© Jeff Yonover / TNC

Not all mangroves are equal

Improving carbon baseline estimations with high-resolution remote sensing analyses.

Written by: Jorge Hoyos-Santillan (PhD)

Associate Researcher, University of Magallanes, Chile

Associate Professor, University of Nottingham, UK

Blue Carbon Specialist, Audubon Americas, US

Panama has decided to put Nature-based Solutions at the core of its climate strategy, with Blue Carbon playing a prominent role in its current climate ambition. As such, the conservation and restoration of mangroves are among Panama’s primary objectives to achieve its climate goals. However, the significance of Panama’s mangroves extends beyond their contribution to the local climate goal. Despite Panama’s relatively small size, its location as a bridge between North and South America makes it a biodiversity hotspot with particular importance for migratory birds throughout the Americas. Thus, gaining knowledge of the ecosystems where birds inhabit, including mangroves, is crucial.

Estimating the carbon baseline is one of the first steps towards carbon-focused management, conservation, and restoration of mangroves. To develop the most detailed carbon baseline possible to support Panama’s climate ambition adequately, we have been conducting a collaborative effort to map the spatial distribution of different mangrove communities in the Bay of Parita and the Bay of Panama over the past year (e.g., Fig. 1) through the Blue Natural Heritage project. Our experimental approaches include traditional supervised classification parallel to cutting-edge alternatives for high spatial resolution remote sensing analyses, such as semantic segmentation using convolutional neural networks (CNN). The later approach comprises the photo interpretation of high-spatial-resolution images to delineate canopies of the target mangrove species (Figure 2a). These masks are used as references to train a CNN algorithm, like U-Net or DenseNet (Figure 2b). The results are supervised segmentations with a multi-class classification output (Figure 2c). These methods are revolutionary as they learn from the images’ reflectance values, texture, and context.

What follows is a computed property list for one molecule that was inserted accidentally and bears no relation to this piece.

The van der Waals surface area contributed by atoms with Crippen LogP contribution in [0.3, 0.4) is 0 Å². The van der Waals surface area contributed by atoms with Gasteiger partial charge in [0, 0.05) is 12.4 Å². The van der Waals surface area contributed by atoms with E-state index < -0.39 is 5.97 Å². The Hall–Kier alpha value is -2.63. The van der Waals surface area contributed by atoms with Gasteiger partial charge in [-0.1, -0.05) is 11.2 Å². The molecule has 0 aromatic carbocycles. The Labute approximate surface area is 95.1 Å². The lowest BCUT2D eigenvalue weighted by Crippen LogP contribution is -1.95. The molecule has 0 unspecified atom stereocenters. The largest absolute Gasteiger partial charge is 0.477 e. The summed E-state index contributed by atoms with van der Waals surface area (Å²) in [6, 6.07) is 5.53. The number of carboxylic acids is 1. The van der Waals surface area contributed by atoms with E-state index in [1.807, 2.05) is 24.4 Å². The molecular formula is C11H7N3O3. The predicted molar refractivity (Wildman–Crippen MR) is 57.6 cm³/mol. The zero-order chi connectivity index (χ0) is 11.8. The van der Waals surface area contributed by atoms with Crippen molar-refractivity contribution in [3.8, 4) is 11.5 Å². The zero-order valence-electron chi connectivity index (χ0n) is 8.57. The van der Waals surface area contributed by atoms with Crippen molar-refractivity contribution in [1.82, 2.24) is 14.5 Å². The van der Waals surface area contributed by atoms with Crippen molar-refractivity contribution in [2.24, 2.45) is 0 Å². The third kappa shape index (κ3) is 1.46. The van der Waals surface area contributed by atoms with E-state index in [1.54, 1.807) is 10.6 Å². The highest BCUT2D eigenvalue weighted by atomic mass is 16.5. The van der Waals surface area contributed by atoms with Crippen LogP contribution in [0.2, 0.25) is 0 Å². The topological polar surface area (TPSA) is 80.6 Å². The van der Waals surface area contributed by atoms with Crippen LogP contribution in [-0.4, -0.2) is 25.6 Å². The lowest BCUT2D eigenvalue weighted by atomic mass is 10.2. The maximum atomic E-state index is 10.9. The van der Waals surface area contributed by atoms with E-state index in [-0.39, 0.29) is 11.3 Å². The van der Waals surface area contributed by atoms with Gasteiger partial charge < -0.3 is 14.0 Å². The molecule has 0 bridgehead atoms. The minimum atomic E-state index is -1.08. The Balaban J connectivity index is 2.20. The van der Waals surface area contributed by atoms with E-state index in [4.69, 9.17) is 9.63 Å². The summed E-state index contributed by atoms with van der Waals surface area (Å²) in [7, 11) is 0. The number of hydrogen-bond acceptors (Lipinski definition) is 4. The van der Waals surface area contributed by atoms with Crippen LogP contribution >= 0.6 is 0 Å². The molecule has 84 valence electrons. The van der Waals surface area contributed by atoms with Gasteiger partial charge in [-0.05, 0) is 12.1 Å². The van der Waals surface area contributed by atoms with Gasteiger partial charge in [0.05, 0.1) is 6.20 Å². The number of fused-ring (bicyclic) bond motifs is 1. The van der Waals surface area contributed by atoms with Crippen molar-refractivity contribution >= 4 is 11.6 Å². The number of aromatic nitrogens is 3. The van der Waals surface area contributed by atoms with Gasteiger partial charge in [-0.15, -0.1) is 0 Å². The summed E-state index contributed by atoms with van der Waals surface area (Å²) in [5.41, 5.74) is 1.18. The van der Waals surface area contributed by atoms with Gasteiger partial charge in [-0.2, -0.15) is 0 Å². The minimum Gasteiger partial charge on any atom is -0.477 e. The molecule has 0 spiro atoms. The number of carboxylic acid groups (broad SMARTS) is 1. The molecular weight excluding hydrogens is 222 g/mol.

Figure 1
© Audubon Americas

Figure 2
© Audubon Americas

The collaboration includes the participation of researchers from the Environmental Biogeochemistry Laboratory (UMAG, Chile), Universidad de la Frontera (Chile), Center for Climate and Resilience Research (CR2, Chile), Universidad Adolfo Ibáñez (Chile), Data Observatory Foundation (Chile), McGill University (Canadá), as well as local GIS and mangrove specialist collaborating with Audubon Americas. Funding for this work included ANID Fondecyt Iniciación 1120024 and BID-UK Blue Carbon Fund PN-T1233 executed by the National Audubon Society.

Our preliminary results suggest well-defined species distribution patterns with distinct carbon stocks across the Bay of Parita (Ag, Avicennia germinans; Rm, Rhizophora mangle; Rr, Rhizophora racemosa; Ab, Avicennia bicolor; Lr, Laguncularia racemosa). These analyses were conducted by Victor Hinojosa1,2, Juliana Chavarria3, José Miguel Guevara3, Alejandro Miranda1,4,5, Javier Lopatin4,6,7, María Alejandra Bravo6, and Jorge Hoyos-Santillan1,3,4. Our results, together with NASA GEDI data, Planet Satellite Imagery, and field data will contribute to improve the current estimations of aboveground and belowground carbon stocks in Panama’s mangroves. The scope of this study could readily extend to a national level (~ 178,000 ha) based on the several existing maps of mangrove cover in Panama.

1Environmental Biogeochemistry Lab, University of Magallanes (Chile)

2University of Chile (Chile)

3Audubon Americas (USA)

4Centre for Climate and Resilience Research (CR2) (Chile)

5Departamento de Ciencias Forestales, Universidad del Frontera (Chile)

6Universidad Adolfo Ibañez (Chile)

7Data Observatory Foundation (Chile)